Brennan said that to his knowledge Pakistan’s leaders were unaware that the world’s most wanted terrorist was hiding in a compound not far from Pakistan’s academy for educating military officers.  But he added that would not be surprising because bin Laden and his associates were extraordinarily careful.

"That’s not to say that there weren’t elements in the Pakistani broad establishment that were knowledgeable, that provided assistance," he said. "But looking at that situation, bin Laden and the people at that compound practiced absolutely phenomenal OPSEC [i.e., operational security].  He was there for six years.  To our knowledge, he never left that compound once he got there."

Brennan said material seized in bin Laden’s compound shows the terrorist chief was worried about al-Qaida’s long-term viability, with calls for more large-scale attacks against the United States running into resistance from his followers.  

You May Like

Will Cuba Follow the Southeast Asia Model?

Decision to restore ties between US and Cuba has some debating whether it will lead to an enhancement or regression of democracy on the Communist island nation More

Kenyan Designer Finds Her Niche in Fashion Industry

‘Made in China’ fabrics underlie her success More

Report: CIA, Israel's Mossad Killed Senior Hezbollah Commander

The Washington Post story says Imad Mughniyah was killed instantly by a bomb "triggered remotely" from Tel Aviv by Mossad agents More

This forum has been closed.
Comments
     
There are no comments in this forum. Be first and add one

Featured Videos

Your JavaScript is turned off or you have an old version of Adobe's Flash Player. Get the latest Flash player.
Jefferson's Library Continues to Impress, 200 Years Lateri
X
Deborah Block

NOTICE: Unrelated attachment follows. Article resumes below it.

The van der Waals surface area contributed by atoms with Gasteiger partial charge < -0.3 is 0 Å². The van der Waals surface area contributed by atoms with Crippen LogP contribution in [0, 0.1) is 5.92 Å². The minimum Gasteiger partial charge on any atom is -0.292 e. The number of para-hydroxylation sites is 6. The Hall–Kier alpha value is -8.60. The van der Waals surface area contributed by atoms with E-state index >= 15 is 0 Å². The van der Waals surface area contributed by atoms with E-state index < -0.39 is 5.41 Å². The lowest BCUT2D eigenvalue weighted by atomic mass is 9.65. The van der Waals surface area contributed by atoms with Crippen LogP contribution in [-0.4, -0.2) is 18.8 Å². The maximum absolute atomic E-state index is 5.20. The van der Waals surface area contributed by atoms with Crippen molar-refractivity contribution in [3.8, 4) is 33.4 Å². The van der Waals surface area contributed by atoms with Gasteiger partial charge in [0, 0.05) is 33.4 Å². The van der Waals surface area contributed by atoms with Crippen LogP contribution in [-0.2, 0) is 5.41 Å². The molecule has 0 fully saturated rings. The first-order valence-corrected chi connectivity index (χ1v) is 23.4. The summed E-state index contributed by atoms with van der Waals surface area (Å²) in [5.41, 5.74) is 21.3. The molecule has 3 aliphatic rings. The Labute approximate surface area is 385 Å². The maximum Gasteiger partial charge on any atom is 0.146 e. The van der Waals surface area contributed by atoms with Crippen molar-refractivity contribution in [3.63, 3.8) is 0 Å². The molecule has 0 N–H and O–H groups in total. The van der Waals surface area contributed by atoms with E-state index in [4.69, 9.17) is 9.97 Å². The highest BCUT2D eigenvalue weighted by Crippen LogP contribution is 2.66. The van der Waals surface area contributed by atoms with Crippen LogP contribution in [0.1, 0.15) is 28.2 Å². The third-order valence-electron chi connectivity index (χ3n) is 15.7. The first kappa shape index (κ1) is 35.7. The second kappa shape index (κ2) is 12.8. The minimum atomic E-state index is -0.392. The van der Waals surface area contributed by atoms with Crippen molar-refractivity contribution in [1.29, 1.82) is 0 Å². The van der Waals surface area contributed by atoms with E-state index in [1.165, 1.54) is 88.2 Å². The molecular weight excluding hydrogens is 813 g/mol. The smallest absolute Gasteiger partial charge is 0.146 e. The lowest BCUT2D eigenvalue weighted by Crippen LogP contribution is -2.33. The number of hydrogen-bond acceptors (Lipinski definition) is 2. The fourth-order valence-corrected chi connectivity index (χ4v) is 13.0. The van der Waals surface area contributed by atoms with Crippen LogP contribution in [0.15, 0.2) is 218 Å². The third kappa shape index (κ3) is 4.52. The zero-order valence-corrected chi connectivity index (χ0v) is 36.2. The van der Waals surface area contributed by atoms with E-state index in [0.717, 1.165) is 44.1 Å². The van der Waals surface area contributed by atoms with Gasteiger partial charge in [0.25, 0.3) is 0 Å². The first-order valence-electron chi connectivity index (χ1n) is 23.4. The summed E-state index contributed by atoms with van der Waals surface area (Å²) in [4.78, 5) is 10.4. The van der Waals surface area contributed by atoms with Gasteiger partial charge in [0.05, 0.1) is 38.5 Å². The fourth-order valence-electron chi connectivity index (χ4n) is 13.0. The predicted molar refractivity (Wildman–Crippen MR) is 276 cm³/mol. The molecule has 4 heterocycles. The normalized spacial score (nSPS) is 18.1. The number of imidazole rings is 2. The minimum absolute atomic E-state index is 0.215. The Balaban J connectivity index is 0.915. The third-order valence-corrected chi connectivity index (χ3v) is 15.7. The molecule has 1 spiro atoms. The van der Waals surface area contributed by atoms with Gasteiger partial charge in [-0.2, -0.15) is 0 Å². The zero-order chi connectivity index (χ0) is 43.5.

January 31, 2015 12:12 AM
Two hundred years after the U.S. Congress purchased a huge collection of books belonging to former President Thomas Jefferson, it remains one of America’s greatest literal treasures and has become the centerpiece of Washington’s Library of Congress. VOA’s Deborah Block reports.
Video

Video Jefferson's Library Continues to Impress, 200 Years Later

Two hundred years after the U.S. Congress purchased a huge collection of books belonging to former President Thomas Jefferson, it remains one of America’s greatest literal treasures and has become the centerpiece of Washington’s Library of Congress. VOA’s Deborah Block reports.
Video

Video Egypt's Suez Canal Dreams Tempered by Continued Unrest

Egypt plans to expand the Suez Canal, raising hopes that the end of its economic crisis may be in sight. But some analysts say they expect the project may cost too much and take too long to make life better for everyday Egyptians. VOA's Heather Murdock reports.
Video

Video Threat of Creeping Lava Has Hawaiians on Edge

Residents of the small town of Pahoa on the Big Island of Hawaii face an advancing threat from the Kilauea volcano. Local residents are keeping a watchful eye on creeping lava. Mike O’Sullivan reports.
Video

Video Pro-Kremlin Youth Group Creatively Promotes 'Patriotic' Propaganda

As Russia's President Vladimir Putin faces international pressure over Ukraine and a failing economy, unofficial domestic groups are rallying to his support. One such youth organization, CET, or Network, uses creative multimedia to appeal to Russia's urban youth with patriotic propaganda. VOA's Daniel Schearf reports.
Video

Video Filmmakers Produce Hand-Painted Documentary on Van Gogh